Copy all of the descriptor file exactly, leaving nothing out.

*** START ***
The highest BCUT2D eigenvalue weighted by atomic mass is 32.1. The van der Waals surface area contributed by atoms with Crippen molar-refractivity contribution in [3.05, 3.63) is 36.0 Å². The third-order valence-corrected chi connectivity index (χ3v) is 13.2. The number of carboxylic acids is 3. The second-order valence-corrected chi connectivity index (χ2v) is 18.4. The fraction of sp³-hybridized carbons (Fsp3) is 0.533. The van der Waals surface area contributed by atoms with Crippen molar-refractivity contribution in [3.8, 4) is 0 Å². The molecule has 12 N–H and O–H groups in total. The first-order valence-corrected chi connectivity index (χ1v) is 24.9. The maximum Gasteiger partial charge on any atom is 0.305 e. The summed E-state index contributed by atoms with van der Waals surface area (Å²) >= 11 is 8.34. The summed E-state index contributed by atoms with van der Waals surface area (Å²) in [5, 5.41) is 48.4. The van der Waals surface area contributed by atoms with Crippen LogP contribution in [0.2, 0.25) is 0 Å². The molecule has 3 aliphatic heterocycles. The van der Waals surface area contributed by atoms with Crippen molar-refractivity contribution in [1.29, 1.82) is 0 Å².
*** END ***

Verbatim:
The highest BCUT2D eigenvalue weighted by atomic mass is 32.1. The van der Waals surface area contributed by atoms with Crippen molar-refractivity contribution in [3.05, 3.63) is 36.0 Å². The third-order valence-corrected chi connectivity index (χ3v) is 13.2. The number of carboxylic acids is 3. The second-order valence-corrected chi connectivity index (χ2v) is 18.4. The fraction of sp³-hybridized carbons (Fsp3) is 0.533. The van der Waals surface area contributed by atoms with Crippen molar-refractivity contribution in [3.8, 4) is 0 Å². The molecule has 12 N–H and O–H groups in total. The first-order valence-corrected chi connectivity index (χ1v) is 24.9. The maximum Gasteiger partial charge on any atom is 0.305 e. The summed E-state index contributed by atoms with van der Waals surface area (Å²) >= 11 is 8.34. The summed E-state index contributed by atoms with van der Waals surface area (Å²) in [5, 5.41) is 48.4. The van der Waals surface area contributed by atoms with Crippen LogP contribution in [0.2, 0.25) is 0 Å². The molecule has 3 aliphatic heterocycles. The van der Waals surface area contributed by atoms with Crippen molar-refractivity contribution in [1.29, 1.82) is 0 Å².